final year exemption = the amount that, for the final year in which the protection exemption applied, is determined as
(a) the tax that would have been payable had the exemption not applied
minus
(b) the tax that was payable on the land that was subject to the protection covenant;
years exempt = the number of taxation years during which the land was subject to the tax exemption.

(2) The amount referred to in section 49.7 (2) (b) (i) [interest amount] of the Act is to be determined as follows:

interest recapture amount = (base recapture amount) x (rate)
where
base recapture amount = the amount determined in accordance with subsection (1);
rate = the rate applicable under section 379 (1) (b) [taxes in arrear] of the Local Government Act at the time at which the exemption certificate was cancelled.

(3) Amounts received under section 49.7 of the Act may be distributed by the Minister of Finance to the trust council.

Administrative fees

5  Section 363 [imposition of fees and charges] of the Local Government Act applies to the trust council in relation to the administration of Part 7.1 [Natural Area Protection Tax Exemptions] of the Islands Trust Act.

Schedule

Ecosystems

Coastal bluff ecosystem

A coastal bluff ecosystem is an ecosystem described as such in the sensitive ecosystems inventory, subject to the following changes:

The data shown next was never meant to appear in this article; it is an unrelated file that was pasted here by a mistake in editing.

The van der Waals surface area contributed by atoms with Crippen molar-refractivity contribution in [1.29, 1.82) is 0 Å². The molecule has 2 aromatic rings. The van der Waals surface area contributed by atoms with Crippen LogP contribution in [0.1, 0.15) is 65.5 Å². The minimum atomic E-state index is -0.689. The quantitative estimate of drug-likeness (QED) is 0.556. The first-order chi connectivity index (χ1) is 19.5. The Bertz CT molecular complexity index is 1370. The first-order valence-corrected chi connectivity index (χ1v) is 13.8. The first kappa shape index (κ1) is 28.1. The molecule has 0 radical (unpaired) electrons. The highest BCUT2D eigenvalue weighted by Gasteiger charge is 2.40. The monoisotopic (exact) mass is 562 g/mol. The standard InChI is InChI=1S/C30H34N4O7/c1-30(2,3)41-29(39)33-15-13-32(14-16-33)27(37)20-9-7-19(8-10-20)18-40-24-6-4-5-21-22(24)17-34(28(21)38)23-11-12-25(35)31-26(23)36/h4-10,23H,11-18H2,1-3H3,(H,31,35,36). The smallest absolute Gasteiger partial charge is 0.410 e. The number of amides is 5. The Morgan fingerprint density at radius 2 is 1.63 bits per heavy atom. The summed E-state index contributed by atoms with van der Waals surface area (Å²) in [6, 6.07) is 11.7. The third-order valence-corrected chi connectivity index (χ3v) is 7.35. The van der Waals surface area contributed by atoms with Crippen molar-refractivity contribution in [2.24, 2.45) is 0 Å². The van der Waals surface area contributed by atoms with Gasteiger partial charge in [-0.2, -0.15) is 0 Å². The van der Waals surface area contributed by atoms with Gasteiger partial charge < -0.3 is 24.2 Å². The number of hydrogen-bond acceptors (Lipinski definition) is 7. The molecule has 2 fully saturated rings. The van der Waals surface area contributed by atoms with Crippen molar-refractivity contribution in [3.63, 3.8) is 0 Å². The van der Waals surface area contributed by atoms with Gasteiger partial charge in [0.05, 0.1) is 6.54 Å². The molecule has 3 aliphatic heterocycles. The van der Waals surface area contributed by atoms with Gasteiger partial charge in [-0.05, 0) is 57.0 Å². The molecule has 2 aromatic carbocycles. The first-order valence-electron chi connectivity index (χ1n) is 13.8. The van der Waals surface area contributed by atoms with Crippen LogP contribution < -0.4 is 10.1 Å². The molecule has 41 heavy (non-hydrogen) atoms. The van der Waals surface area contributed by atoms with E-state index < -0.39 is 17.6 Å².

(a) the Site Factors are not limited to slopes of 30% or more;

(b) in the Trees & shrubs part of the Plants section, Shorepine is included.

Mature-older forest ecosystem

A mature-older forest ecosystem is an ecosystem described as an older forest ecosystem in the sensitive ecosystems inventory, subject to the following changes:

(a) these are conifer-dominated forests with an average age of at least 80 years;

(b) in the Trees & shrubs part of the Plants section, Western Hemlock is included.

Riparian ecosystem

A riparian ecosystem is an ecosystem described as such in the sensitive ecosystems inventory.

Sparsely vegetated ecosystem

A sparsely vegetated ecosystem is an ecosystem described as such in the sensitive ecosystems inventory.

Terrestrial herbaceous ecosystem

A terrestrial herbaceous ecosystem is an ecosystem described as such in the sensitive ecosystems inventory.

Wetland ecosystem

A wetland ecosystem is an ecosystem described as such in the sensitive ecosystems inventory.

Woodland ecosystem

A woodland ecosystem is an ecosystem described as such in the sensitive ecosystems inventory, subject to the following changes:

(a) the Site Factors section is replaced with the following:

Dry, open stands of woodland that can be conifer-dominated or mixed conifer and arbutus. Woodlands may include non-forested openings, often with shallow soils and bedrock outcroppings. Garry oak woodlands are commonly in areas that comprise a mosaic of rock outcrops and shallow soils. On deep soils, the woodlands may be mixed with herbaceous meadows. In the case of aspen stands, these typically occur on moist sites;

(b) in the Trees & shrubs part of the Plants section, Western Hemlock is included and Douglas-fir trees may be more than occasional;

(c) in the Communities part of the Plants section, Douglas-fir-Lodgepole pine-Rhacomitrium is included.

[Provisions of the Islands Trust Act, R.S.B.C. 1996, c. 239, relevant to the enactment of this regulation: section 53 (2) (j) and (k)]